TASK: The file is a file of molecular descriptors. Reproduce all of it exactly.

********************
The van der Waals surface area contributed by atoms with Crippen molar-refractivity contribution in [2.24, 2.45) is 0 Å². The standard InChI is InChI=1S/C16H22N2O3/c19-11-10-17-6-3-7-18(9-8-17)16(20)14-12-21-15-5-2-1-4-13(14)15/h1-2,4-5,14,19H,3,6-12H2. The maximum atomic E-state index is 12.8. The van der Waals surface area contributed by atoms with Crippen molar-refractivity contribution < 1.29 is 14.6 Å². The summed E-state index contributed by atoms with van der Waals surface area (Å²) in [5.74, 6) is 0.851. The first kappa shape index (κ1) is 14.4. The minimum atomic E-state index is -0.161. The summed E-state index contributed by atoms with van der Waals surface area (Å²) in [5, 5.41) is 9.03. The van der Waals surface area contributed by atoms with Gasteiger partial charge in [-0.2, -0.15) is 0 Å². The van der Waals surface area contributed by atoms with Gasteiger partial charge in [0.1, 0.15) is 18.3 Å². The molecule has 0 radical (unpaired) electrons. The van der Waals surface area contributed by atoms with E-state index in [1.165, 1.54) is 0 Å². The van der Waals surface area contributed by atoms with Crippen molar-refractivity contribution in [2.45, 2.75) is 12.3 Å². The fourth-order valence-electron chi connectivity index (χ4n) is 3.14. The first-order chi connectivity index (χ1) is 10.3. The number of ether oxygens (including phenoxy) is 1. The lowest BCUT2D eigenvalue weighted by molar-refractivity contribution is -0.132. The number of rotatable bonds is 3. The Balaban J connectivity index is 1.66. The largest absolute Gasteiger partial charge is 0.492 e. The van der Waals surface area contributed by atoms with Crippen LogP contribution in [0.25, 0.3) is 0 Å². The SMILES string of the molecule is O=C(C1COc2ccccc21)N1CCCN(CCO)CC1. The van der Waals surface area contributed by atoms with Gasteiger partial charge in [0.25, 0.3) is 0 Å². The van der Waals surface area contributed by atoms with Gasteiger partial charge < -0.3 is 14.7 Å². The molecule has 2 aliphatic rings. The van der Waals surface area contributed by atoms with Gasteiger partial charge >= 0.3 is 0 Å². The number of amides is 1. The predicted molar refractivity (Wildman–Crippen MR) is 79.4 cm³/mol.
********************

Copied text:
The van der Waals surface area contributed by atoms with Crippen molar-refractivity contribution in [2.24, 2.45) is 0 Å². The standard InChI is InChI=1S/C16H22N2O3/c19-11-10-17-6-3-7-18(9-8-17)16(20)14-12-21-15-5-2-1-4-13(14)15/h1-2,4-5,14,19H,3,6-12H2. The maximum atomic E-state index is 12.8. The van der Waals surface area contributed by atoms with Crippen molar-refractivity contribution < 1.29 is 14.6 Å². The summed E-state index contributed by atoms with van der Waals surface area (Å²) in [5.74, 6) is 0.851. The first kappa shape index (κ1) is 14.4. The minimum atomic E-state index is -0.161. The summed E-state index contributed by atoms with van der Waals surface area (Å²) in [5, 5.41) is 9.03. The van der Waals surface area contributed by atoms with Gasteiger partial charge in [-0.2, -0.15) is 0 Å². The van der Waals surface area contributed by atoms with Gasteiger partial charge in [0.1, 0.15) is 18.3 Å². The molecule has 0 radical (unpaired) electrons. The van der Waals surface area contributed by atoms with E-state index in [1.165, 1.54) is 0 Å². The van der Waals surface area contributed by atoms with Crippen molar-refractivity contribution in [2.45, 2.75) is 12.3 Å². The fourth-order valence-electron chi connectivity index (χ4n) is 3.14. The first-order chi connectivity index (χ1) is 10.3. The number of ether oxygens (including phenoxy) is 1. The lowest BCUT2D eigenvalue weighted by molar-refractivity contribution is -0.132. The number of rotatable bonds is 3. The Balaban J connectivity index is 1.66. The largest absolute Gasteiger partial charge is 0.492 e. The van der Waals surface area contributed by atoms with Crippen LogP contribution in [0.25, 0.3) is 0 Å². The SMILES string of the molecule is O=C(C1COc2ccccc21)N1CCCN(CCO)CC1. The van der Waals surface area contributed by atoms with Gasteiger partial charge in [0.25, 0.3) is 0 Å². The van der Waals surface area contributed by atoms with Gasteiger partial charge < -0.3 is 14.7 Å². The molecule has 2 aliphatic rings. The van der Waals surface area contributed by atoms with Gasteiger partial charge >= 0.3 is 0 Å². The number of amides is 1. The predicted molar refractivity (Wildman–Crippen MR) is 79.4 cm³/mol.